- Emergency Consultation Services
- Risk Management Services
- Who We Are
- Our People
- What We Do
- Why We Are Different
- What’s New
- Where We Are
By: Tim Holdsworth
More than two years have passed since the National Labor Relations Board (“NLRB”) handed down its new and controversial joint employer standard in Browning-Ferris Industries of California, 362 NLRB No. 186 (August 27, 2015). As you may recall, that decision greatly expanded the standard under which an entity could be found as a joint employer under the National Labor Relations Act (“NLRA”). In departing from its own well-established standards, the NLRB announced that they will no longer require a joint employer to possess and exercise authority to control employees’ terms and conditions of employment, but instead will find sufficient control if the entity merely reserves this authority. They also announced they will no longer require the employer’s control to be exercised directly and immediately. Instead, the NLRB declared that control exercised indirectly, such as through an intermediary, can establish the requisite control.
The U.S. Department of Labor (“DOL”) adopted a similar standard for who it considered a “joint employer” under the Fair Labor Standards Act (“FLSA”) and the Migrant and Seasonal Agricultural Worker Protection Act shortly thereafter.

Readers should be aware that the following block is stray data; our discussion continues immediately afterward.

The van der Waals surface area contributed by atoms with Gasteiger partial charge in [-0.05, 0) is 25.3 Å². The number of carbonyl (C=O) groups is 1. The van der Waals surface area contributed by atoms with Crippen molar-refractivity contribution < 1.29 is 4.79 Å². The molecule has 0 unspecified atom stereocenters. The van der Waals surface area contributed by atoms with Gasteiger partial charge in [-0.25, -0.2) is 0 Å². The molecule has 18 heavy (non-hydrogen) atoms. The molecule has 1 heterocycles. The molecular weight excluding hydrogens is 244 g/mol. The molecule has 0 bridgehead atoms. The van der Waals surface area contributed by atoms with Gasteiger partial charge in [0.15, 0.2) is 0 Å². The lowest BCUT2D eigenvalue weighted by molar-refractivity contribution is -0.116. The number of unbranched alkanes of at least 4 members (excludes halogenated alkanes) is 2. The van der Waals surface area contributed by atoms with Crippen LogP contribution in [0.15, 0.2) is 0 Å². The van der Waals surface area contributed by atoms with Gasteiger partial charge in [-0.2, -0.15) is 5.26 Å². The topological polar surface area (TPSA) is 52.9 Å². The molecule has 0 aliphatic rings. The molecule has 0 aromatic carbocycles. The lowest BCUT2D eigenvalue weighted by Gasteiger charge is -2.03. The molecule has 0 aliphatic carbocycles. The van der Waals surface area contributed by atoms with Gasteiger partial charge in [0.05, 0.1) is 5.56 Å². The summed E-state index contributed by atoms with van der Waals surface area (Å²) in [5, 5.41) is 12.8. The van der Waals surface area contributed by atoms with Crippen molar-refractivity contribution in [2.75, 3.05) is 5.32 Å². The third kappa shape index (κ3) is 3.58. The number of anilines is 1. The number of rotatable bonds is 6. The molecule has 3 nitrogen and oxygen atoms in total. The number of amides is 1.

Neither of these controversial steps has fared well. The Browning-Ferris decision has been under attack in courts, while the DOL rescinded its guidance earlier this year under new Labor Secretary Alex Acosta.
Legislative efforts also have been made to give further guidance to businesses that have struggled with the uncertain and convoluted joint employer scheme. Recently, the U.S. House of Representatives Education and Workforce Committee approved a bill that would amend both the NLRA and FLSA to require that a company exert “direct, actual and immediate” control over workers to be considered an employer.
We will continue to monitor this legislation and provide any updates. For now, however, employers need to know that the Browning-Ferris standard is still in effect.
If you have any questions about federal, state, or local wage and hour laws, please contact Tim Holdsworth at [email protected] or any of the attorneys in FMG’s Labor & Employment Law Section.